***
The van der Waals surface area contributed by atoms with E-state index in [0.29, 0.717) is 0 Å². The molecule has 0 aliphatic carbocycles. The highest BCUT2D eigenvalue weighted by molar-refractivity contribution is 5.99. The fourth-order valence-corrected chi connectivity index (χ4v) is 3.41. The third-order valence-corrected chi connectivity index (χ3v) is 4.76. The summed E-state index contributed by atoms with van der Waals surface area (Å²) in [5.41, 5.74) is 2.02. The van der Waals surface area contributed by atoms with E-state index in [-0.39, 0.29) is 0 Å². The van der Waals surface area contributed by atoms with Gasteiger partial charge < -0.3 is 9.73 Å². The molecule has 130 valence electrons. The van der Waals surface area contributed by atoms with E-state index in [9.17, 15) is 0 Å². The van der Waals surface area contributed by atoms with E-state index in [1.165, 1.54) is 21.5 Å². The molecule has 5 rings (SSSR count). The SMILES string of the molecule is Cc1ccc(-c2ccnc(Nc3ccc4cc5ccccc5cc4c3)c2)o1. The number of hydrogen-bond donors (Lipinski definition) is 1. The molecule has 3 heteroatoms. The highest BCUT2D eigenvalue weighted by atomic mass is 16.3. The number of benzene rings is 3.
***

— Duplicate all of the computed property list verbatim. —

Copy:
The van der Waals surface area contributed by atoms with E-state index in [0.29, 0.717) is 0 Å². The molecule has 0 aliphatic carbocycles. The highest BCUT2D eigenvalue weighted by molar-refractivity contribution is 5.99. The fourth-order valence-corrected chi connectivity index (χ4v) is 3.41. The third-order valence-corrected chi connectivity index (χ3v) is 4.76. The summed E-state index contributed by atoms with van der Waals surface area (Å²) in [5.41, 5.74) is 2.02. The van der Waals surface area contributed by atoms with E-state index in [-0.39, 0.29) is 0 Å². The van der Waals surface area contributed by atoms with Gasteiger partial charge < -0.3 is 9.73 Å². The molecule has 130 valence electrons. The van der Waals surface area contributed by atoms with E-state index in [9.17, 15) is 0 Å². The van der Waals surface area contributed by atoms with E-state index in [1.165, 1.54) is 21.5 Å². The molecule has 5 rings (SSSR count). The SMILES string of the molecule is Cc1ccc(-c2ccnc(Nc3ccc4cc5ccccc5cc4c3)c2)o1. The number of hydrogen-bond donors (Lipinski definition) is 1. The molecule has 3 heteroatoms. The highest BCUT2D eigenvalue weighted by atomic mass is 16.3. The number of benzene rings is 3.